- The elderly are also prone to a variety of skin infections, including rashes and ulcers, which may make verifying bed bug bites more difficult, and prevent them from realizing that their homes have been infested.
How to Manage Infestations in Your Independent Living Facility
Fortunately, bed bugs do not have to be a way of life for independent living residents. There are effective ways to combat them and stop them from coming back -- or keep them from showing up in the first place. Because we know how much of a challenge this could be for facility managers we collected some helpful tips in accordance with integrated pest management guidelines from our team of bed bug specialists:
- Staff education is key. Since adult bed bugs are only about the size of an apple seed, and are mainly active at night, they may be hard to easily spot. So training your staff to be on the lookout for the signs associated with bed bugs is essential. For instance, an infestation could leave detritus on bed headboards, or tiny bloodstains on sheets. But since staff turnover may be high, it's important to regularly educate them; we would suggest even making it part of your company's orientation to your center.
- Set up a proactive plan on what to do if your facility finds bed bugs, and make sure the staff follows it. You may want to have a bed bug company on call for dealing with the issue, especially one with a certified bed bug dog. That's because dogs' noses are so much more powerful than humans, and canines that are certified and trained to sniff out bed bugs can have as much as a 90% success rate, something that human bed bug inspectors alone simply cannot match.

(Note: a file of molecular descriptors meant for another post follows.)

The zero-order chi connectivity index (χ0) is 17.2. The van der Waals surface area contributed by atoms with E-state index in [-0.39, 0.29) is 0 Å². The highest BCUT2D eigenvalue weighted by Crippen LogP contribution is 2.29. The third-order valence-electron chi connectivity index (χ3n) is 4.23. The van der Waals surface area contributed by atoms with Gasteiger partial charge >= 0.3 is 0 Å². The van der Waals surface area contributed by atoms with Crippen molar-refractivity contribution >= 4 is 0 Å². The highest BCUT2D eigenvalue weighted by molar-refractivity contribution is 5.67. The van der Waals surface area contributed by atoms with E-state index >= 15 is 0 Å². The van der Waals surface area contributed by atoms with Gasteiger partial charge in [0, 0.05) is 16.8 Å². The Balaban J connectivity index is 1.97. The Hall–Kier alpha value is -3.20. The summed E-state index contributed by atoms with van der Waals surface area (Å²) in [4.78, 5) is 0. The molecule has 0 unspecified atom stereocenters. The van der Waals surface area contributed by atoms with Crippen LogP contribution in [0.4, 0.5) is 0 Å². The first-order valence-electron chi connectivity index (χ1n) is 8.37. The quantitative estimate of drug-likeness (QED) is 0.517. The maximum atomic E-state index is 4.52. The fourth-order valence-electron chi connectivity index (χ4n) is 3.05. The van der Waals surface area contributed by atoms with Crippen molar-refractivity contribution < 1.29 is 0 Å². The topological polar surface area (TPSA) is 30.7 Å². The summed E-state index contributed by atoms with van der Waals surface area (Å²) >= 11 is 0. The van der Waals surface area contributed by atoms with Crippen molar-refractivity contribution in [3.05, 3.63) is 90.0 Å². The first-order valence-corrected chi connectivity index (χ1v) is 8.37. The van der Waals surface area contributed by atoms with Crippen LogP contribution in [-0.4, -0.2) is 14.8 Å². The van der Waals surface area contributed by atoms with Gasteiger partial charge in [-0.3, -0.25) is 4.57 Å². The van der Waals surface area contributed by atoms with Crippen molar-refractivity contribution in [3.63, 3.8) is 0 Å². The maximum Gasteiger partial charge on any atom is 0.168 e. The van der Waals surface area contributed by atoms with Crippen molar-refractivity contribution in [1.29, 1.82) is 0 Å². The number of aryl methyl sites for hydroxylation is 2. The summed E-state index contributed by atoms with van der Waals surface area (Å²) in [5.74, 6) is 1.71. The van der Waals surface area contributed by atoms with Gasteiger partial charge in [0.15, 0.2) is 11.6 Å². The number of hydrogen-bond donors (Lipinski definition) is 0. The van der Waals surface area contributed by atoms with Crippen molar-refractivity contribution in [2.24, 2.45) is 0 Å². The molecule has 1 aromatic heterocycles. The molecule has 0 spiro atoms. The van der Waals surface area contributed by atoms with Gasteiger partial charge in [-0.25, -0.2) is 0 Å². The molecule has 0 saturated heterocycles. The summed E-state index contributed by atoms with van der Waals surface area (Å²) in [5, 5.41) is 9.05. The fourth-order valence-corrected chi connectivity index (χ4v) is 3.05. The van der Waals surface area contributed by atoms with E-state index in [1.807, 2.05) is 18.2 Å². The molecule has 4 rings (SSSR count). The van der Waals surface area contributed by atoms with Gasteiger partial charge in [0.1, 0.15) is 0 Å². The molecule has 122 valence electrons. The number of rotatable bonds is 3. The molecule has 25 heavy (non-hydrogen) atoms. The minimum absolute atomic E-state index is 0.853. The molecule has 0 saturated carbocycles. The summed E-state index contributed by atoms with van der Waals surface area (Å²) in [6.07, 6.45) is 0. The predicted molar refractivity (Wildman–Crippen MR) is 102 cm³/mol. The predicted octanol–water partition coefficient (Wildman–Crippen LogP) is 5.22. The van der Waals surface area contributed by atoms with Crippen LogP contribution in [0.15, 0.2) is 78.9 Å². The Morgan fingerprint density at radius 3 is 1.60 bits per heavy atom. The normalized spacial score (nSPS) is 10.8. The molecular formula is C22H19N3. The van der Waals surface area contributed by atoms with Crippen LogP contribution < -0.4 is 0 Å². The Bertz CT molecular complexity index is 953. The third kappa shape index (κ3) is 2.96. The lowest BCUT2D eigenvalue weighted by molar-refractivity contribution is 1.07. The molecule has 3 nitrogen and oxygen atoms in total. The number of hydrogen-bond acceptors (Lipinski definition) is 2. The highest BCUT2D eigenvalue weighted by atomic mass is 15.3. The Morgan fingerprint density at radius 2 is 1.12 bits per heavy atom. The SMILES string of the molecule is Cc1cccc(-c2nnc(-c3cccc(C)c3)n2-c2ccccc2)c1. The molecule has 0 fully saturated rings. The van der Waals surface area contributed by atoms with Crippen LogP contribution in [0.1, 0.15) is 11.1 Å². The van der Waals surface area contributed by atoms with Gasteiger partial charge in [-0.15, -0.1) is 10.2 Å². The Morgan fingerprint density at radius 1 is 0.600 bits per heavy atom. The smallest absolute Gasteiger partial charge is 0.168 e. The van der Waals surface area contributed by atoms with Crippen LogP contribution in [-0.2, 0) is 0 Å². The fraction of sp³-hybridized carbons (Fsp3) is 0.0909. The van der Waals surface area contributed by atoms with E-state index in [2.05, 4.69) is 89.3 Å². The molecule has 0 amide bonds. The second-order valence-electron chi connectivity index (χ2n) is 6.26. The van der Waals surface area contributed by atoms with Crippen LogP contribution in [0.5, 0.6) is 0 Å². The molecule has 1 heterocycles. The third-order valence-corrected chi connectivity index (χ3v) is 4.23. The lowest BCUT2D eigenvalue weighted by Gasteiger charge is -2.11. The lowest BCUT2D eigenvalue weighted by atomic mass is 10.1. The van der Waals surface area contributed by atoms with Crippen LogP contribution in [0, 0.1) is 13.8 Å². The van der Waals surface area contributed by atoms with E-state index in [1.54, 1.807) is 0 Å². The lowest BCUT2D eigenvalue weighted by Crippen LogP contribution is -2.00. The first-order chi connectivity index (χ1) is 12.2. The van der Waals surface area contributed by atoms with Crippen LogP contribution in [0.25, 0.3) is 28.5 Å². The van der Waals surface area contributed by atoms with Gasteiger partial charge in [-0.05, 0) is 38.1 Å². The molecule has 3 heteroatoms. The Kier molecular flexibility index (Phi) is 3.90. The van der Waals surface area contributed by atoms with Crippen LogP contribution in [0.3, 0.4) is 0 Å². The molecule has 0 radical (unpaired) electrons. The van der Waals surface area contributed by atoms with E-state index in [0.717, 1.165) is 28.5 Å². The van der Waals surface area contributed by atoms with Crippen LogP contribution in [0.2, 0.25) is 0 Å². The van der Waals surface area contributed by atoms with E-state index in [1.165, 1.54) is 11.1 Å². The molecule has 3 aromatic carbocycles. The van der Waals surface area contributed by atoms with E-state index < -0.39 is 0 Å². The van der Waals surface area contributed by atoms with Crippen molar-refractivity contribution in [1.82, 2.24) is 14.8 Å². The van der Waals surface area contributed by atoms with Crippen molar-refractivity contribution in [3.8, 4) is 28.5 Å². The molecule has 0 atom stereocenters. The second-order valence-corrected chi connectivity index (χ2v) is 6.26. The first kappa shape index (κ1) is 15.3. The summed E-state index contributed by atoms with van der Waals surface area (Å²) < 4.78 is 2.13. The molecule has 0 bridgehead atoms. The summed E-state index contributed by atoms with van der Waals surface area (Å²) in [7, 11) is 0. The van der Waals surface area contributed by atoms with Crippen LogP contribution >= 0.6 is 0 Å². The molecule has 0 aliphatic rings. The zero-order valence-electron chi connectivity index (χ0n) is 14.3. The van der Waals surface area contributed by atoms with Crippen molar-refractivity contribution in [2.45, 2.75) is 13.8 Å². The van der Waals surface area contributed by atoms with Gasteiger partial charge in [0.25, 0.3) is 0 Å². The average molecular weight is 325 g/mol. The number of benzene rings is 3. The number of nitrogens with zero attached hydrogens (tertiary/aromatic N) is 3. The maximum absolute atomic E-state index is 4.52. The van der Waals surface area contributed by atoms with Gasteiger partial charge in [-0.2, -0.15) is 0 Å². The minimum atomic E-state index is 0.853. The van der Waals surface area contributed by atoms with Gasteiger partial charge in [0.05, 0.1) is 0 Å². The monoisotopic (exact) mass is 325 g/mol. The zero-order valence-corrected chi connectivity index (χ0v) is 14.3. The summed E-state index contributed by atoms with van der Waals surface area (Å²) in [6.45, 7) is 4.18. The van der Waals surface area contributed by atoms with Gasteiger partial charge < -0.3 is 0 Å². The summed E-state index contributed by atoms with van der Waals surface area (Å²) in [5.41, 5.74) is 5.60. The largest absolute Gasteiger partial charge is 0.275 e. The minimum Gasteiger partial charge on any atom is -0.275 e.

- In addition to having a bed bug inspector and dog on call you, you should have them show up now and then to do an inspection, even if you are unaware of a current problem. This can help nip any small infestation that you might not even know about in the bud, before it escalates to a much bigger issue. Make regular inspections a way of life at your facility.
- Make sure that any bed bug treatment does not interfere with the residents' quality of life, their daily routines, or with any medical care they may be receiving.
- Have a budget in place for bed bug treatment costs. It is a necessary cost of doing business, especially when running an independent living facility.
- Keep an eye on any seniors who may have issues with clutter or hoarding, as bed bugs may be hiding in the mess.
- Did you know that bed bugs can hitch a ride on furniture and bedding? You should establish as part of your bed bug policy that any new tenant moving in must have his or her household goods inspected before they move in, and that all bedding must go through the dryer in high heat for at least 20 minutes to kill any residual bugs.
- Inform residents of the common signs of bed bugs, and have a written policy for them to agree to and follow. You may want to put it in large type, as senior citizens' eyesight may need it. Also include pictures of what infestations look like, so they know what to look for.
- Always be compassionate with residents, so they understand that telling management about possible bed bugs in their home is nothing to be ashamed of and is actually for the benefit of the entire building.